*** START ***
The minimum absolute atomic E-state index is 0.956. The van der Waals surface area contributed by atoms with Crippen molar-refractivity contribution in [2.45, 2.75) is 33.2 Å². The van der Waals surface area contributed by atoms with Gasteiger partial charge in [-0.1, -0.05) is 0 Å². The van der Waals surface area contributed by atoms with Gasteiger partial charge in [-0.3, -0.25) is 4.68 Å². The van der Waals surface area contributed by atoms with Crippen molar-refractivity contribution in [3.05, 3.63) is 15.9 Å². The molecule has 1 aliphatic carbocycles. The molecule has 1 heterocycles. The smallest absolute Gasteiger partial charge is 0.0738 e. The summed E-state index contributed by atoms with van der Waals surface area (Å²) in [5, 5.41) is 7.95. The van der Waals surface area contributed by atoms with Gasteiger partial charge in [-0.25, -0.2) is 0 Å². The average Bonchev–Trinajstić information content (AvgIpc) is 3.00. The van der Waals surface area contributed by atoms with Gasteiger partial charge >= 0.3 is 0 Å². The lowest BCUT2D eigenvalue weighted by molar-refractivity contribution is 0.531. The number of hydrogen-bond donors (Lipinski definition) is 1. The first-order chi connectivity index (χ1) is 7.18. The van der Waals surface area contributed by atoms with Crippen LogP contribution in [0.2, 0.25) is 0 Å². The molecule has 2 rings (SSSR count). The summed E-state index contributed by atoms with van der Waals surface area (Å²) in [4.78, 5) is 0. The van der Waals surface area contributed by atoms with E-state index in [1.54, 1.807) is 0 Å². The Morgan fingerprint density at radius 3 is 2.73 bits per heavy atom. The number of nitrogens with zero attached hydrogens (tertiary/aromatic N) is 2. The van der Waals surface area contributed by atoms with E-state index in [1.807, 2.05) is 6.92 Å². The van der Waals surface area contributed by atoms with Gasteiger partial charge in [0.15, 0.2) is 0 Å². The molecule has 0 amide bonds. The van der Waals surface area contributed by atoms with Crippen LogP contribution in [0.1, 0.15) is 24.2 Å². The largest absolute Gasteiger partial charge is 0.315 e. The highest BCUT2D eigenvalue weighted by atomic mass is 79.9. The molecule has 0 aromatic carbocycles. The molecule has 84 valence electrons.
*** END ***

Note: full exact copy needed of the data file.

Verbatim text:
The minimum absolute atomic E-state index is 0.956. The van der Waals surface area contributed by atoms with Crippen molar-refractivity contribution in [2.45, 2.75) is 33.2 Å². The van der Waals surface area contributed by atoms with Gasteiger partial charge in [-0.1, -0.05) is 0 Å². The van der Waals surface area contributed by atoms with Gasteiger partial charge in [-0.3, -0.25) is 4.68 Å². The van der Waals surface area contributed by atoms with Crippen molar-refractivity contribution in [3.05, 3.63) is 15.9 Å². The molecule has 1 aliphatic carbocycles. The molecule has 1 heterocycles. The smallest absolute Gasteiger partial charge is 0.0738 e. The summed E-state index contributed by atoms with van der Waals surface area (Å²) in [5, 5.41) is 7.95. The van der Waals surface area contributed by atoms with Gasteiger partial charge in [-0.25, -0.2) is 0 Å². The average Bonchev–Trinajstić information content (AvgIpc) is 3.00. The van der Waals surface area contributed by atoms with Gasteiger partial charge >= 0.3 is 0 Å². The lowest BCUT2D eigenvalue weighted by molar-refractivity contribution is 0.531. The number of hydrogen-bond donors (Lipinski definition) is 1. The first-order chi connectivity index (χ1) is 7.18. The van der Waals surface area contributed by atoms with Crippen LogP contribution in [0.2, 0.25) is 0 Å². The molecule has 2 rings (SSSR count). The summed E-state index contributed by atoms with van der Waals surface area (Å²) in [4.78, 5) is 0. The van der Waals surface area contributed by atoms with E-state index in [1.54, 1.807) is 0 Å². The Morgan fingerprint density at radius 3 is 2.73 bits per heavy atom. The number of nitrogens with zero attached hydrogens (tertiary/aromatic N) is 2. The van der Waals surface area contributed by atoms with E-state index in [1.807, 2.05) is 6.92 Å². The van der Waals surface area contributed by atoms with Gasteiger partial charge in [0.15, 0.2) is 0 Å². The molecule has 0 amide bonds. The van der Waals surface area contributed by atoms with Crippen LogP contribution in [0.1, 0.15) is 24.2 Å². The largest absolute Gasteiger partial charge is 0.315 e. The highest BCUT2D eigenvalue weighted by atomic mass is 79.9. The molecule has 0 aromatic carbocycles. The molecule has 84 valence electrons.